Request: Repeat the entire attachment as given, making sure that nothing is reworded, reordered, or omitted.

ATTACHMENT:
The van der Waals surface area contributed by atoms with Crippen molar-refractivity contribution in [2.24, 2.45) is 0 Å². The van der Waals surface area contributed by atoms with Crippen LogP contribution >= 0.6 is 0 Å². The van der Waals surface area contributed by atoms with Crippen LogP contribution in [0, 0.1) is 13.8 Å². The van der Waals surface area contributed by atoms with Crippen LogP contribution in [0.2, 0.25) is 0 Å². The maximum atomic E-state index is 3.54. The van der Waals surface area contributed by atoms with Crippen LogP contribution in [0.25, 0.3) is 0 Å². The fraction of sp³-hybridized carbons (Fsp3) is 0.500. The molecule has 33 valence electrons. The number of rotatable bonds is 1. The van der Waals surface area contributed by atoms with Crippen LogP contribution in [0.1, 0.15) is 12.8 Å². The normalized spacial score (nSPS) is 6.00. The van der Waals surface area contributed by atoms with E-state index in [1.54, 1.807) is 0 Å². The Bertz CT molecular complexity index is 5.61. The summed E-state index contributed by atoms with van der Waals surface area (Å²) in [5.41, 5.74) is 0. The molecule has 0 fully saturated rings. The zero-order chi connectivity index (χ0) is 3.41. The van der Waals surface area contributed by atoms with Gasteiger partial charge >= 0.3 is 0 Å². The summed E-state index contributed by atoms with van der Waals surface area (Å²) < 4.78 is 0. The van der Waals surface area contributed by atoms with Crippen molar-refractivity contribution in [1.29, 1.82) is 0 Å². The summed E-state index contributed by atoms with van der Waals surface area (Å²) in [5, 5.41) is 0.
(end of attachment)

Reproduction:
The van der Waals surface area contributed by atoms with Crippen molar-refractivity contribution in [2.24, 2.45) is 0 Å². The van der Waals surface area contributed by atoms with Crippen LogP contribution >= 0.6 is 0 Å². The van der Waals surface area contributed by atoms with Crippen LogP contribution in [0, 0.1) is 13.8 Å². The van der Waals surface area contributed by atoms with Crippen LogP contribution in [0.2, 0.25) is 0 Å². The maximum atomic E-state index is 3.54. The van der Waals surface area contributed by atoms with Crippen LogP contribution in [0.25, 0.3) is 0 Å². The fraction of sp³-hybridized carbons (Fsp3) is 0.500. The molecule has 33 valence electrons. The number of rotatable bonds is 1. The van der Waals surface area contributed by atoms with Crippen LogP contribution in [0.1, 0.15) is 12.8 Å². The normalized spacial score (nSPS) is 6.00. The van der Waals surface area contributed by atoms with E-state index in [1.54, 1.807) is 0 Å². The Bertz CT molecular complexity index is 5.61. The summed E-state index contributed by atoms with van der Waals surface area (Å²) in [5.41, 5.74) is 0. The molecule has 0 fully saturated rings. The zero-order chi connectivity index (χ0) is 3.41. The van der Waals surface area contributed by atoms with Gasteiger partial charge >= 0.3 is 0 Å². The summed E-state index contributed by atoms with van der Waals surface area (Å²) < 4.78 is 0. The van der Waals surface area contributed by atoms with Crippen molar-refractivity contribution in [1.29, 1.82) is 0 Å². The summed E-state index contributed by atoms with van der Waals surface area (Å²) in [5, 5.41) is 0.